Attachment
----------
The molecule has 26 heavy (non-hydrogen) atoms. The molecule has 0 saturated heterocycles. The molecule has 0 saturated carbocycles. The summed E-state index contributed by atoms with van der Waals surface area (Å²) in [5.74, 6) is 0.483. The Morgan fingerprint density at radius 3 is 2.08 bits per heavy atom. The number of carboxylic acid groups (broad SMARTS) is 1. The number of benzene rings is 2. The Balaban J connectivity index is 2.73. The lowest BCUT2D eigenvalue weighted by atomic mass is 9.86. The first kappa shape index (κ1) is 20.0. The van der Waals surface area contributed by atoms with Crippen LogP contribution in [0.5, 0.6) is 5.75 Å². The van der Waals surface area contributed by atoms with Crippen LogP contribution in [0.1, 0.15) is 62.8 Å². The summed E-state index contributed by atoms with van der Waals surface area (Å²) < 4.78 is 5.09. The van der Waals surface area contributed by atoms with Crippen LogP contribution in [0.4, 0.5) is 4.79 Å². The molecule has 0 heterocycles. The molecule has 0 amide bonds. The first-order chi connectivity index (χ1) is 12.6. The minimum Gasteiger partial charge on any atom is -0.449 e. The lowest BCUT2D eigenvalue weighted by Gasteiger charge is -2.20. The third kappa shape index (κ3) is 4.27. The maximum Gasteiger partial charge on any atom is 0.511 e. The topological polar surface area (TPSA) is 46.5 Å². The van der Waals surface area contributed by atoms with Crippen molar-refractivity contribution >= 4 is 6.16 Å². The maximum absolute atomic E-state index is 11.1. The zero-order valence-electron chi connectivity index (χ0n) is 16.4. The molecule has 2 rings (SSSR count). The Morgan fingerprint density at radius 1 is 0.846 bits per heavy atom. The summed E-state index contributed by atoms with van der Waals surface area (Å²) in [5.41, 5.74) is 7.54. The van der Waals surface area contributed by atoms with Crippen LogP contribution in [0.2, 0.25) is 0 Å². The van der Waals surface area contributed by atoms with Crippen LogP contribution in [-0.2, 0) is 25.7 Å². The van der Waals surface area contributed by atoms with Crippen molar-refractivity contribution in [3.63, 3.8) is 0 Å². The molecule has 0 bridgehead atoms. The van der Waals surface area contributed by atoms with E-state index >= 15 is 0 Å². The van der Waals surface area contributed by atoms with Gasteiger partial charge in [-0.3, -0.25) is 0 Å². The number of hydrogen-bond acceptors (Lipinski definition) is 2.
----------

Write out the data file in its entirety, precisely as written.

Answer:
The molecule has 26 heavy (non-hydrogen) atoms. The molecule has 0 saturated heterocycles. The molecule has 0 saturated carbocycles. The summed E-state index contributed by atoms with van der Waals surface area (Å²) in [5.74, 6) is 0.483. The Morgan fingerprint density at radius 3 is 2.08 bits per heavy atom. The number of carboxylic acid groups (broad SMARTS) is 1. The number of benzene rings is 2. The Balaban J connectivity index is 2.73. The lowest BCUT2D eigenvalue weighted by atomic mass is 9.86. The first kappa shape index (κ1) is 20.0. The van der Waals surface area contributed by atoms with Crippen LogP contribution in [0.5, 0.6) is 5.75 Å². The van der Waals surface area contributed by atoms with Crippen LogP contribution in [0.1, 0.15) is 62.8 Å². The summed E-state index contributed by atoms with van der Waals surface area (Å²) < 4.78 is 5.09. The van der Waals surface area contributed by atoms with Crippen LogP contribution in [0.4, 0.5) is 4.79 Å². The molecule has 0 heterocycles. The molecule has 0 amide bonds. The first-order chi connectivity index (χ1) is 12.6. The minimum Gasteiger partial charge on any atom is -0.449 e. The lowest BCUT2D eigenvalue weighted by Gasteiger charge is -2.20. The third kappa shape index (κ3) is 4.27. The maximum Gasteiger partial charge on any atom is 0.511 e. The topological polar surface area (TPSA) is 46.5 Å². The van der Waals surface area contributed by atoms with Crippen molar-refractivity contribution >= 4 is 6.16 Å². The maximum absolute atomic E-state index is 11.1. The zero-order valence-electron chi connectivity index (χ0n) is 16.4. The molecule has 2 rings (SSSR count). The Morgan fingerprint density at radius 1 is 0.846 bits per heavy atom. The summed E-state index contributed by atoms with van der Waals surface area (Å²) in [5.41, 5.74) is 7.54. The van der Waals surface area contributed by atoms with Crippen LogP contribution in [0.2, 0.25) is 0 Å². The van der Waals surface area contributed by atoms with Crippen LogP contribution in [-0.2, 0) is 25.7 Å². The van der Waals surface area contributed by atoms with Crippen molar-refractivity contribution in [3.63, 3.8) is 0 Å². The molecule has 0 bridgehead atoms. The van der Waals surface area contributed by atoms with E-state index >= 15 is 0 Å². The van der Waals surface area contributed by atoms with Gasteiger partial charge in [-0.3, -0.25) is 0 Å². The number of hydrogen-bond acceptors (Lipinski definition) is 2.